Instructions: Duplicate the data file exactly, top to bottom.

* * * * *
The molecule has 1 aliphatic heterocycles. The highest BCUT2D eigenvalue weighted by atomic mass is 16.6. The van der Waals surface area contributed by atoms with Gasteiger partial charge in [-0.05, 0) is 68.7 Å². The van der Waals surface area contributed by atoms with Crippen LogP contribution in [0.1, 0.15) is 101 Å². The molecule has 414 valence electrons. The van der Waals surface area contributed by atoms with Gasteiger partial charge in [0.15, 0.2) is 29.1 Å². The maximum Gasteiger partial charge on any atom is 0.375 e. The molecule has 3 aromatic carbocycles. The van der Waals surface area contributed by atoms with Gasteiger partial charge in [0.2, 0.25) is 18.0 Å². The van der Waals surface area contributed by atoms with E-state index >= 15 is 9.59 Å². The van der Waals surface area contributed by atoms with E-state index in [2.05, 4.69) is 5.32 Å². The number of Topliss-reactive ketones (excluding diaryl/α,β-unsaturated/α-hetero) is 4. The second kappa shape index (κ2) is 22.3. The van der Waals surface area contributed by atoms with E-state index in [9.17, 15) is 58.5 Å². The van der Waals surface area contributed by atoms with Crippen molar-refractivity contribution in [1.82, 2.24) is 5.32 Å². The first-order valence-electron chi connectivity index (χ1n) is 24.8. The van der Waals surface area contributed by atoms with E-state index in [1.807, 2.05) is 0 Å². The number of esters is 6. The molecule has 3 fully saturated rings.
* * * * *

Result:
The molecule has 1 aliphatic heterocycles. The highest BCUT2D eigenvalue weighted by atomic mass is 16.6. The van der Waals surface area contributed by atoms with Gasteiger partial charge in [-0.05, 0) is 68.7 Å². The van der Waals surface area contributed by atoms with Crippen LogP contribution in [0.1, 0.15) is 101 Å². The molecule has 414 valence electrons. The van der Waals surface area contributed by atoms with Gasteiger partial charge in [0.15, 0.2) is 29.1 Å². The maximum Gasteiger partial charge on any atom is 0.375 e. The molecule has 3 aromatic carbocycles. The van der Waals surface area contributed by atoms with Gasteiger partial charge in [0.2, 0.25) is 18.0 Å². The van der Waals surface area contributed by atoms with E-state index >= 15 is 9.59 Å². The van der Waals surface area contributed by atoms with E-state index in [2.05, 4.69) is 5.32 Å². The number of Topliss-reactive ketones (excluding diaryl/α,β-unsaturated/α-hetero) is 4. The second kappa shape index (κ2) is 22.3. The van der Waals surface area contributed by atoms with E-state index in [9.17, 15) is 58.5 Å². The van der Waals surface area contributed by atoms with Crippen molar-refractivity contribution in [1.82, 2.24) is 5.32 Å². The first-order valence-electron chi connectivity index (χ1n) is 24.8. The van der Waals surface area contributed by atoms with E-state index in [1.807, 2.05) is 0 Å². The number of esters is 6. The molecule has 3 fully saturated rings.